Guests will find over 1,000 kinds of whisky to choose from. 

Talia Avakian
September 25, 2018

Hotel Skansen, on the Swedish island of Öland, offers guests a staggering 1,179 different whiskies to choose from.

The hotel, which had accumulated the most whisky labels offered in Sweden in 2001 with more than 500 varieties, has been expanding its collection ever since. In June, the hotel claimed the Guinness World Record for the world’s largest collection of commercially available whisky.

Couresty of Cristian Brolin/Hotel Skansen

“My dad has been collecting and drinking whisky for many years, so whisky has always been a part of my life,” hotel CEO Fredrik Norén told Travel + Leisure.

Related: The Difference Between Whisky and Whiskey

His father's interest in whisky grew on him, and the two spent 20 years traveling the world — from Scotland and Ireland to Japan, France, and South Africa — to taste and learn about different varieties. They began slowly bringing bottles back, later working with local distillers in Sweden to create the collection housed at the hotel.

Today, guests can enjoy this collection in the hotel's whisky basement, with leather seats and bottles lining the walls.

Couresty of Cristian Brolin/Hotel Skansen
Couresty of Cristian Brolin/Hotel Skansen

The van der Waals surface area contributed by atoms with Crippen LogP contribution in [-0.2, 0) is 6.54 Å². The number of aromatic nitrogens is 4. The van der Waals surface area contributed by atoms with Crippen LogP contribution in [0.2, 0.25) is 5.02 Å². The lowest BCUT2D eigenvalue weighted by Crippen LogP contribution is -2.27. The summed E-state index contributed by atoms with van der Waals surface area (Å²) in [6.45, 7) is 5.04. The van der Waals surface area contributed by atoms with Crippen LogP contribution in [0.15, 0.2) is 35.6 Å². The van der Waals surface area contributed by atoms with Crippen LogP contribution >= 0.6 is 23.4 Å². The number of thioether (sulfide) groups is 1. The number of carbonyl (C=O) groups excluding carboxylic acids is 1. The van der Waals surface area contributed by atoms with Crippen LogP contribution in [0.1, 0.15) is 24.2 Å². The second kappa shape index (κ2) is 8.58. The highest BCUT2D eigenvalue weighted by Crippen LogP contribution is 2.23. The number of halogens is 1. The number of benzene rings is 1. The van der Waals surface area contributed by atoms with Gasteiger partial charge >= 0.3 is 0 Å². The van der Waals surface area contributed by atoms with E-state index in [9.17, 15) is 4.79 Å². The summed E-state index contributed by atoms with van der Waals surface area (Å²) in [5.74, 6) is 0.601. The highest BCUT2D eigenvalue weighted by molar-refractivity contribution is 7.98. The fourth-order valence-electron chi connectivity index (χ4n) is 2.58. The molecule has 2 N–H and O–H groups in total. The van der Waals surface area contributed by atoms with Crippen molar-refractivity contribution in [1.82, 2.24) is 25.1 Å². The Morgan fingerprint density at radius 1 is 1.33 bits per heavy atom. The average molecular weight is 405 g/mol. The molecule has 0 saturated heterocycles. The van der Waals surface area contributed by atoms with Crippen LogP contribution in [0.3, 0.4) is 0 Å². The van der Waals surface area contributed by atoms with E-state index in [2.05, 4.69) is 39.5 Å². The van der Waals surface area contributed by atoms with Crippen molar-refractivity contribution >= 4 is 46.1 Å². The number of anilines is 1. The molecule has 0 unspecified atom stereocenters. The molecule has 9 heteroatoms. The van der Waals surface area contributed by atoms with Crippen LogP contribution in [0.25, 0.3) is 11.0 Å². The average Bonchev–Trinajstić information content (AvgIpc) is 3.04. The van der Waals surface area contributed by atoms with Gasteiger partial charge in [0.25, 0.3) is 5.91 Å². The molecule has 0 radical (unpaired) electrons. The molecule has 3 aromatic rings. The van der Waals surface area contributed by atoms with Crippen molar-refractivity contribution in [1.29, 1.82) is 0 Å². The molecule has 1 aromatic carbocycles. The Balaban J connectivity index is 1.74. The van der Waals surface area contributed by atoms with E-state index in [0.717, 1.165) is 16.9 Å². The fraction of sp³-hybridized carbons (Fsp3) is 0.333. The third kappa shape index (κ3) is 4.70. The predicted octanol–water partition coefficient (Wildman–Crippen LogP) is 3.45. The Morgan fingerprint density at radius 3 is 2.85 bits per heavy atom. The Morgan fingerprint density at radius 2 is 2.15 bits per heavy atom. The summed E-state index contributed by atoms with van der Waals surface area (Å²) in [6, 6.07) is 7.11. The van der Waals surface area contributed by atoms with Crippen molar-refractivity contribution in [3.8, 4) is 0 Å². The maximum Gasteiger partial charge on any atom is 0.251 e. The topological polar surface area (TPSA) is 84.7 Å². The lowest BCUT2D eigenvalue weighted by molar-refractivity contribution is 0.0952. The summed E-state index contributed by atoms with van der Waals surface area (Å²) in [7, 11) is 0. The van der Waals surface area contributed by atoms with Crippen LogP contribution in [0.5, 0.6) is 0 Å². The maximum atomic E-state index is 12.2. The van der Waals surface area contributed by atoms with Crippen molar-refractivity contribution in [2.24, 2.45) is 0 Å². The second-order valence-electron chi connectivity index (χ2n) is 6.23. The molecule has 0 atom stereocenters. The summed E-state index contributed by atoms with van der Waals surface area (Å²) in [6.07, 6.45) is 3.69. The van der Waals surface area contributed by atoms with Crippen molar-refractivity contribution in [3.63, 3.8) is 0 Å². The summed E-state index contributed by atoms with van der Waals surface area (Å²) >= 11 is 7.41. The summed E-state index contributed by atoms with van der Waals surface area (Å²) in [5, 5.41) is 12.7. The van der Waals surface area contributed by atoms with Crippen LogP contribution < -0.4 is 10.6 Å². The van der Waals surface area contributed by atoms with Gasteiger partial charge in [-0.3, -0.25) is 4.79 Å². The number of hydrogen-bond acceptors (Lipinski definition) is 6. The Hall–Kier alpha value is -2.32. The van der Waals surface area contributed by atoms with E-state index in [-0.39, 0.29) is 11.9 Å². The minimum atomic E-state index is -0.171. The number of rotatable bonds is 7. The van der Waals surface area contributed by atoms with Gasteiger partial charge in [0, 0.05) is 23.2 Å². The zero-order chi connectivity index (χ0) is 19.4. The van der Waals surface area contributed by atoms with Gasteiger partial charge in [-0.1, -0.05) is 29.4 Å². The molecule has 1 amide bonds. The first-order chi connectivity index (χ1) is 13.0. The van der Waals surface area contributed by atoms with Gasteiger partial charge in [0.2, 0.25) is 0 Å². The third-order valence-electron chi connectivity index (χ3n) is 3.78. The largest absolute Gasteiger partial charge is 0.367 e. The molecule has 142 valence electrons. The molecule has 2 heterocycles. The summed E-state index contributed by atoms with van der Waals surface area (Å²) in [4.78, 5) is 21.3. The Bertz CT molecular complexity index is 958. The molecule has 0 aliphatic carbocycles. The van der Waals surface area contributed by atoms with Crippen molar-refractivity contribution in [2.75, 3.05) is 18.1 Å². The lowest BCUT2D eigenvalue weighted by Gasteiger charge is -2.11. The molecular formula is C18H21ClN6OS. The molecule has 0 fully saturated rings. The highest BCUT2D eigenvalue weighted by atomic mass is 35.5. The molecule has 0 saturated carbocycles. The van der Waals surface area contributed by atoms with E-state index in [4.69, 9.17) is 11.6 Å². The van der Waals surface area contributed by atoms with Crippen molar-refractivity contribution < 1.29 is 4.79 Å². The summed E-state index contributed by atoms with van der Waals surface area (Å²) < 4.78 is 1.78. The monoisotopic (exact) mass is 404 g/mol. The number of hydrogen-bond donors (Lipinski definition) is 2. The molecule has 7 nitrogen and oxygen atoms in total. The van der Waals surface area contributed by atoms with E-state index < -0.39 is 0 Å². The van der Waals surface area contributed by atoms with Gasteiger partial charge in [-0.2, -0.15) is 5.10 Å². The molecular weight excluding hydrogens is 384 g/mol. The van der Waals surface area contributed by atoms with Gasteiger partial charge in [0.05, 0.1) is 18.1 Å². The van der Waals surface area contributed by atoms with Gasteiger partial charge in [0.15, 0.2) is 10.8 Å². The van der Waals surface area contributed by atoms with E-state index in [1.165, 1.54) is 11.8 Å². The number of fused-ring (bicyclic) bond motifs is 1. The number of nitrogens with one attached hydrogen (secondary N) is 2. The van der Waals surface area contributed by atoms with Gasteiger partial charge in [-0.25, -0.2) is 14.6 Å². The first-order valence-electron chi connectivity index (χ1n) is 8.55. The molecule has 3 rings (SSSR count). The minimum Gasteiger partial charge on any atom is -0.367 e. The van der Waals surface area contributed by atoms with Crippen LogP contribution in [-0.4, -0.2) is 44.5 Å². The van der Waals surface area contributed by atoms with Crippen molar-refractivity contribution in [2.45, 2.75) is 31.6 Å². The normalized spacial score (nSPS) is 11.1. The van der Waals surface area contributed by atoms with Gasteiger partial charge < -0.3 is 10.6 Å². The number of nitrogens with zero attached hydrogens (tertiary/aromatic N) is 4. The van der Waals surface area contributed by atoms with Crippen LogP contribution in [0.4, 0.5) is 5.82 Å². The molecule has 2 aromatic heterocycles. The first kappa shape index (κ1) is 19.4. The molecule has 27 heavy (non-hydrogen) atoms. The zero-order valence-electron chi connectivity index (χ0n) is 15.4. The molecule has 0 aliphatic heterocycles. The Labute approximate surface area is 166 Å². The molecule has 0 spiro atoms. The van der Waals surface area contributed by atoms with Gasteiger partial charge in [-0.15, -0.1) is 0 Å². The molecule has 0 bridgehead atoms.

Selections range from peaty varieties from Scotland's island of Islay, to U.S. bourbons, to the hotel's own whisky brand launched 11 years ago.

One of Norén's favorites is the new Dachi whisky, made from Japanese and Scottish spirits and stored in a Hungarian oak cask for five years. According to Norén, there are currently only 16 bottles around the world.

The hotel also incorporates its whisky varieties into their restaurant dishes, regularly using them in butters, sauces, and marinades. They also work with a local chocolate manufacturer to create whisky-infused chocolates and whisky and chocolate pairings for guests.

Couresty of Cristian Brolin/Hotel Skansen

Even though the hotel’s whisky collection is already the world’s largest, it's still growing.

“It changes from day to day and that’s the fun part of it,” Norén said. “It’s not a museum; it’s a whisky bar where people can get to enjoy the product on display and actually taste everything.”

You May Like